INTERETHNIC CLASHES are not a rarity for many Asian and African countries, and foreign media outlets do not sensationalize them. However, what has happened around the Rohingya community in Myanmar in recent months has largely broken with this pattern. TV screens and newspaper pages have been filled with reports of the purported genocide of the Rohingya perpetrated by the Myanmar authorities: thousands of dead Rohingya, hundreds of burned villages, and thousands of refugees fleeing to Bangladesh. Tough statements were made by leaders, public and religious figures in a number of Muslim states, and the issue was raised at the UN. On certain days, the Rohingya issue in the media was so off the scale that it almost completely eclipsed the situation around Korea, fraught with nuclear conflict.
Myanmar is a multiethnic state. About 70% of the country's population are ethnic Burmese and 90% are Buddhists; the Myanmar government officially recognizes 135 ethnic groups, including Christians (about 7% of the population), Muslims and followers of other religions. However, the Rohingya are not on this list. To the central government, as well as to the majority of the Myanmar people, they are primarily illegal migrants from abroad.
Ever since the 1940s, the Rohingya have had strained relations with their neighbors the Rakhines, who had reason to be concerned about the Rohingya's expansion to their lands. They still remember how, during World War II, the British supplied the Rohingya with weapons to fight Japanese invaders but the Rohingya used those weapons to spill blood of Buddhists.
The Western world intensely disliked the military regimes of Burma/Myanmar.Therefore, any reason whatsoever was sought for denouncing the "Burmese military." And the Rohingya issue proved very convenient: After all, it involved the oppression of a minority - not only an ethnic but also a religious minority. So, myths began to be created to the effect that the Rohingya were the most oppressed Muslim people in the world. Its protection became the concern, on the one hand, of international humanitarian organizations with huge resources, primarily the Office of the UN High Commissioner for Refugees (UNHCR), and on the other, of radical Islamists.
As Myanmar entered a new reality in the form of democratic changes, the voices of those in the international community who called for ending aid and assistance to the Rohingya, because they were not really in danger, became louder. However, at that point, radical Islam entered on the scene. Rohingya enclaves/reservations did not stretch like rubber as the number of Rohingya people was constantly growing, especially young people.
It is noteworthy that in recent years no public or political organizations have taken any action on behalf of the Rohingya. Power in radicalized Rohingya enclaves passed to those who in other countries would be called field commanders.
TODAY, there is a large scale of deaths and destruction in Rakhine. The northern part of the state, where the Rohingya used to live, was subjected to several cleanup operations, with many villages burned. The Rohingya blame arson attacks on the army, whereas the Myanmar military blame them on ARSA militants.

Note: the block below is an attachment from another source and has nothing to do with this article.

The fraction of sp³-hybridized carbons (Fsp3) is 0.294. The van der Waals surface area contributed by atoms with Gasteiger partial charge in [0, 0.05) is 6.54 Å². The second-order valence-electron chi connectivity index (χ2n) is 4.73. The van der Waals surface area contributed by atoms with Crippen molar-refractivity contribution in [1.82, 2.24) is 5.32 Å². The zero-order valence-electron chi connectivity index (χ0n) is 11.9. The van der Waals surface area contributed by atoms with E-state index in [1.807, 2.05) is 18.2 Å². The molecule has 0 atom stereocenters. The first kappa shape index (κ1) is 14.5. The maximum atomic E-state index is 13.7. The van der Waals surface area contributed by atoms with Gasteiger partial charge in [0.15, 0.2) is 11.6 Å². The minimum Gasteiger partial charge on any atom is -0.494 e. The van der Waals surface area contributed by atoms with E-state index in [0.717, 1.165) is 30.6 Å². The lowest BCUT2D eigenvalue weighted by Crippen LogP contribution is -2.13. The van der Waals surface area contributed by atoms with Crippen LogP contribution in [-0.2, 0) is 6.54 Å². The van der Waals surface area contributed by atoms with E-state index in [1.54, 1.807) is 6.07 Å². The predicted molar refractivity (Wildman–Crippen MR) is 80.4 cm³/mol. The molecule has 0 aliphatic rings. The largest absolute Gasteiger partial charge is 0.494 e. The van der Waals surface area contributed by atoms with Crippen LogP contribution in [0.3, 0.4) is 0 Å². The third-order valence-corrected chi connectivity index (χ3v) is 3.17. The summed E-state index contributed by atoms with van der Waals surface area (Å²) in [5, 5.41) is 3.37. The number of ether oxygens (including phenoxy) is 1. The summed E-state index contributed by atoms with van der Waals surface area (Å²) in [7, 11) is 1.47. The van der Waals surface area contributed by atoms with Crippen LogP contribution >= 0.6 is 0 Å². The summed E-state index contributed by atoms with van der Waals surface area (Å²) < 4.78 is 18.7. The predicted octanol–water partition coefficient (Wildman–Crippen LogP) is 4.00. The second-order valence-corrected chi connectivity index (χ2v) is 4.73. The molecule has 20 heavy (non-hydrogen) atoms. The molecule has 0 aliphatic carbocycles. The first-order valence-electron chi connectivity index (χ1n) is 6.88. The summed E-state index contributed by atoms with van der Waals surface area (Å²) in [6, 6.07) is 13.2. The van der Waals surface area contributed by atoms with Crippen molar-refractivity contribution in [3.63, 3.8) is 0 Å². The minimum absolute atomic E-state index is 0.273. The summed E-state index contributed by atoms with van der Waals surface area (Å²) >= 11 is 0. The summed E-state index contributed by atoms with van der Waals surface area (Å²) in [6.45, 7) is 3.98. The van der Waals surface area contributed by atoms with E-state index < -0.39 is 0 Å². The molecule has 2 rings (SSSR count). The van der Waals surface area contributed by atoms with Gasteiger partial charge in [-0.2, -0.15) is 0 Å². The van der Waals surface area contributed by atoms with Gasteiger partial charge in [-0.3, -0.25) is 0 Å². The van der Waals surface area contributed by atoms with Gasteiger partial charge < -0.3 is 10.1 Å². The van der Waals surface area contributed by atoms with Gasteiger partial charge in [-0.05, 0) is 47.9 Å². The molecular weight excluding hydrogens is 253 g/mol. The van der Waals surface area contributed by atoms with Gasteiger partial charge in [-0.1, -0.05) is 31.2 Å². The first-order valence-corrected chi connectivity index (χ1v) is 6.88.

The reaction from the Myanmar authorities was extremely tough. However, how do authorities in other countries respond to terrorist attacks on police stations and how do the military respond to the killing of their comrades? A war is not a picnic, not a school of humanism. Nevertheless, the problem is that in the present-day situation, with global television and the Internet, even the most baseless rumor can be blown up for the sake of ratings; what is important for TV people is that an event become a talking point, and it does not really matter what is said about it.
There is ample evidence that most of the photos and videos about the atrocities perpetrated by government forces that are currently making the rounds on the Internet were made long ago - or, as has already been repeatedly confirmed, they are fakes manufactured far away from Myanmar. Many media reports have been denied by independent eyewitnesses, including ICRC representatives in Myanmar.
THE GENERAL COURSE of events is reminiscent of what happened in the run-up to the NATO operation in Yugoslavia in 1999, which was designed to partition off Kosovo of present-day Serbia. At that time, the world suddenly learned about the existence of a new Muslim community called Kosovars, just as is now the case with the Rohingya, whose rights are violated, which is supposed to justify their acts of violence against the authorities of the country and even their civilian neighbors.
Reports by Western TV networks from Bangladesh areas bordering Rakhine are surprisingly similar to what CNN and the BBC were showing in 1999 from Kosovo.
THE WESTERN PRESS rarely mentions the geopolitical subtext of the current tragedy in Myanmar. Meanwhile, playing the Muslim card around the Rohingya problem has far-reaching goals.
Whereas to the Western public, atrocities on the screen are something like digital horror stories, the Islamic radicals who see the dead bodies of their co-religionists on the screen, even if they carried out a terrorist attack and paid the price for that, get extremely agitated and ready to "exact revenge."
As for Russia, on October 3, 2017, as he received credentials from the Myanmar ambassador to Russia in the Kremlin, President Vladimir Putin said: "We are concerned about the upsurge in ethnic and religious tension in a number of the country's regions. We are calling on all sides to exercise restraint. We know from our own experience that solutions to problems as complicated as these should be sought in the sphere of political cooperation and by political means without any human rights violations."
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